The sound of money
As I was waiting in line outside the AUD for tickets to a classical music concert, a large man on a large motorcycle decided we all needed to hear the sound of his very large pipes. Circling the outdoor crowd twice was obviously not enough and on his third attempt I made it vocally clear what a %&@#! I thought he was. Immediately behind me a voice piped in, “That’s the sound of money.”
“ Yes, and at what price,” I shot back.
Last weekend’s Bikes, Blues and Barbecue assault on the senses no doubt made a lot of money for some people. The highway hotels were full, there were lines outside most restaurants and people certainly spilling out of the bars. Ca-ching, ca-ching – the sound of the cash drawer drowning out the sound of loud pipes.
What came as surprise news to me was that Eureka Springs was officially on the triple B roster with a guestimate of seven-to-ten thousand motorcycles converging on our tiny town.
If this was a once or even a twice yearly event I would happily stick my fingers in my ears and say “go at ‘em,” but what concerns me is the aggressive marketing campaign courting these “motorcycle enthusiasts” to our charming village year round.
Our Harley-riding Mayor is literally leading the pack with promo-video-footage of himself and a small posse riding through town. He’s also attending CAPC-sponsored motorcycle rally events around the country – handing out “Ride Eureka” brochures and inviting everyone to come experience our hills.
Meanwhile the Chamber of Commerce has a two-page center spread in its current Visitor Guide extolling the joys of motorcycle travel in Eureka Springs, and more biker bars and leather shops are sprouting up, foreshadowing what is to come.
Plain and simple, I don’t want to live in a biker town and that is exactly what we will become if we continue on this targeted path.
When I lived in Key West, another small, laid-back, funky, quaint, artsy, historical town, the powers-that-be at the time (mid-‘80s – that other recession) actively campaigned for Daytona Beach’s “Spring Break” motorcycle overflow. They fortunately and quickly realized their error and stopped when the island’s high-end clientele canceled stays or stopped coming altogether because of the noise.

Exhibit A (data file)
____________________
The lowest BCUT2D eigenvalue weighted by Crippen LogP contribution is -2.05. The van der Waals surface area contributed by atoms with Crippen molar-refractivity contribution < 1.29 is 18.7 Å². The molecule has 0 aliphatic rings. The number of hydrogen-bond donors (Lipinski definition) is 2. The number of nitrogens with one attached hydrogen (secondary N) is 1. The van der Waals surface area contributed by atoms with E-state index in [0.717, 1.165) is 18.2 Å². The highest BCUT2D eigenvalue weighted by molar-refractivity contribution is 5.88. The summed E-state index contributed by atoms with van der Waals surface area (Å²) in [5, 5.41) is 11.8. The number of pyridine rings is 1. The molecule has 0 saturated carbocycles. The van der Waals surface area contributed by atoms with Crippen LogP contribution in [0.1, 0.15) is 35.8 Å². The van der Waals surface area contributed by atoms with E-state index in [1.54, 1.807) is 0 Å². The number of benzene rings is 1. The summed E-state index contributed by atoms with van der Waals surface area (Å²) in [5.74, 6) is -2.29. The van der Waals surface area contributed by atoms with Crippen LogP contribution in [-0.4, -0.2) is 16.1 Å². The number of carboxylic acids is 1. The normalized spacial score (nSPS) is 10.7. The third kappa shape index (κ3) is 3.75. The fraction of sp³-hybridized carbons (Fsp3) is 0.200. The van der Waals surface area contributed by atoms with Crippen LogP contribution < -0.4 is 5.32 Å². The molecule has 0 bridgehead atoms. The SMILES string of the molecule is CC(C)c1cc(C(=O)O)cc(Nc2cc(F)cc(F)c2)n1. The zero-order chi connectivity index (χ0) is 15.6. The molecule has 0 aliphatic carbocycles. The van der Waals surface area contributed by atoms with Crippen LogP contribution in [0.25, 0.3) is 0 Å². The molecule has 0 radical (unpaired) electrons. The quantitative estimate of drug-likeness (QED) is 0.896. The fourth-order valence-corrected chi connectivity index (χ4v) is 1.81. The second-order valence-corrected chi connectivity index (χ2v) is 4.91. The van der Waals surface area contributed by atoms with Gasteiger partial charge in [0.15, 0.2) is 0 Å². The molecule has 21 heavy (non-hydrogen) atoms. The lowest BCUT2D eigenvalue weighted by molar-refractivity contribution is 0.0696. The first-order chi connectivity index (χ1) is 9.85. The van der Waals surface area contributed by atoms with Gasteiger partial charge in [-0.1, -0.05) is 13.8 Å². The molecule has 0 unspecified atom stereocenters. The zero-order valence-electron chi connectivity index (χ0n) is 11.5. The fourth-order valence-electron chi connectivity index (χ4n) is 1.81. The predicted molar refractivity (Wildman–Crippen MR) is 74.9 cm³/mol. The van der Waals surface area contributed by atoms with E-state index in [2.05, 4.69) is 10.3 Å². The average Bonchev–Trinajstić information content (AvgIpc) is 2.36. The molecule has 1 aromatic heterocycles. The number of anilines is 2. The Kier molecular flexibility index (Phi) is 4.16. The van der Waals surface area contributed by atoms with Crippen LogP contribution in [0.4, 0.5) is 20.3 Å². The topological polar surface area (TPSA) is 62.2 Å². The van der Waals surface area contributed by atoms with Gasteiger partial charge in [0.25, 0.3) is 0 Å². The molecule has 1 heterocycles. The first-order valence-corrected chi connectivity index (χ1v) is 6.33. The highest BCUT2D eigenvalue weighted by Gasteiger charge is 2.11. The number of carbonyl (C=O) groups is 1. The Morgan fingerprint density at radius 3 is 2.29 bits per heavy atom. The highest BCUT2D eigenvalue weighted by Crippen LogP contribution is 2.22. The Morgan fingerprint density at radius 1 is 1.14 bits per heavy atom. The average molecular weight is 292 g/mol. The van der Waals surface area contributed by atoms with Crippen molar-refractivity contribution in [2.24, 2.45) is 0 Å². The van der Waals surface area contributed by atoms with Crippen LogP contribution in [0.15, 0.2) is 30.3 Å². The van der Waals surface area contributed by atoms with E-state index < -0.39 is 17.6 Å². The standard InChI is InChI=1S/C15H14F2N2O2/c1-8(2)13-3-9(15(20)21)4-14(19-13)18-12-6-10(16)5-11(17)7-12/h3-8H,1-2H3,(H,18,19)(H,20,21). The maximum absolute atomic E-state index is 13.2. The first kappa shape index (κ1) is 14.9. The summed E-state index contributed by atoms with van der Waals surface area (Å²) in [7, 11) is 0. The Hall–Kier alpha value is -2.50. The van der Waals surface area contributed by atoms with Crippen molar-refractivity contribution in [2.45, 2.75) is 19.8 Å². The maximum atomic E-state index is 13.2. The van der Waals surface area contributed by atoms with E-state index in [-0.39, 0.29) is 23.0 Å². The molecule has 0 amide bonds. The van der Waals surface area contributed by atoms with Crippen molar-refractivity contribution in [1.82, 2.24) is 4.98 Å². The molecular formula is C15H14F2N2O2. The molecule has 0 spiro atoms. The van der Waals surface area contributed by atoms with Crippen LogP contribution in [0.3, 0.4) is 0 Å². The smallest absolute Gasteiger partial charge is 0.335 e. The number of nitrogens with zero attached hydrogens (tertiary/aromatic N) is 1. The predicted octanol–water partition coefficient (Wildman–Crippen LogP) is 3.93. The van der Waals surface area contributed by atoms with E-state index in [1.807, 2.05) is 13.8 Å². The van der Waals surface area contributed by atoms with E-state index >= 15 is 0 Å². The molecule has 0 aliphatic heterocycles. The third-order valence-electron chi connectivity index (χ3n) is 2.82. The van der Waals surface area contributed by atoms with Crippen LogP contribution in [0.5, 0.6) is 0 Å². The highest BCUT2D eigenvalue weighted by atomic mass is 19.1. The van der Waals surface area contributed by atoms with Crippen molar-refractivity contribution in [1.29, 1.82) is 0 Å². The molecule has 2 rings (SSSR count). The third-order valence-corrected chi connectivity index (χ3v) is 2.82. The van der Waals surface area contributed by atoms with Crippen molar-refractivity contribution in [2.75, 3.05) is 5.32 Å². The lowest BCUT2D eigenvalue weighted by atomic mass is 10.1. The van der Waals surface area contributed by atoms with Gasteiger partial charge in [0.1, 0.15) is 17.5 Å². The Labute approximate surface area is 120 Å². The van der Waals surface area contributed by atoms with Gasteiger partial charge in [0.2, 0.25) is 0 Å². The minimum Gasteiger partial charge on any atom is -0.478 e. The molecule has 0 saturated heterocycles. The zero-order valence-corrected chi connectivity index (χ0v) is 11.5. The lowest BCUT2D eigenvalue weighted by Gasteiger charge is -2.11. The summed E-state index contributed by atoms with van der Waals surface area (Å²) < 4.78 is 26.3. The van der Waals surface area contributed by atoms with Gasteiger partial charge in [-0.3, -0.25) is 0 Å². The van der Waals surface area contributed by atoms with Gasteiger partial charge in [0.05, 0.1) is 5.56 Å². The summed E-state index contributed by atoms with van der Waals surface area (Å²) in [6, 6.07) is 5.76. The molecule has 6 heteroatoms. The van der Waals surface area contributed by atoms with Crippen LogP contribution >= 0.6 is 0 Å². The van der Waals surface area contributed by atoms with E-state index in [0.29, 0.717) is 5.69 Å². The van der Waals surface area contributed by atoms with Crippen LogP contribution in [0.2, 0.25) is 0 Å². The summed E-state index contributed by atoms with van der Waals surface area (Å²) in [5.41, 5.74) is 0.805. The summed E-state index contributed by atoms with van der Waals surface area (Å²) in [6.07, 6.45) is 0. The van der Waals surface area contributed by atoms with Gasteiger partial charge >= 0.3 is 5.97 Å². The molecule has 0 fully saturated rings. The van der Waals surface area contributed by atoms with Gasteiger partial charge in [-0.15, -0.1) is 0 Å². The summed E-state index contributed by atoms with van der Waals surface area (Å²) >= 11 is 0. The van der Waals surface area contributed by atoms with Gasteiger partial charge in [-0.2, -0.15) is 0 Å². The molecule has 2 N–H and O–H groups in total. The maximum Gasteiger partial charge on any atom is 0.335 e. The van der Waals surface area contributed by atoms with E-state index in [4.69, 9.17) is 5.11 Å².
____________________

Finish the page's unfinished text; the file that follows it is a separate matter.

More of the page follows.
I know the three women from Tulsa who came into my store last weekend on a ladies getaway will not be back anytime soon, nor the two gentlemen I met from Chicago who flew in to XNA specifically to see the Crystal Bridges Museum of American Art and told they needed to spend at least one night in Eureka Springs.
I’ve heard the argument that many of these Harley riders are high-end professionals and will likely return to Eureka Springs by car with their families. No doubt some will, but most, in all likelihood, will come back with eight of they’re riding friends. Who would bring their kids to a biker town?
I’m not anti-motorcycle, only anti-noise, and unfortunately the constant sound of racking pipes has a negative effect on many of the tourists who come here for the quiet charm. And let’s not forget the people who live here and the quality of life they have come to expect and deserve.
I consider myself a live-and-let-live type, but when others’ behavior impacts my ability to carry on a conversation, and threatens my livelihood, I will speak out. And I am not a lone voice, there are many other residents and merchants who feel the same way.
Bikers may bring some businesses money in the short run, but long-term becoming a biker town is neither sustainable nor desirable.
Let’s not make bikers the new salvation to replace our dying Passion Play.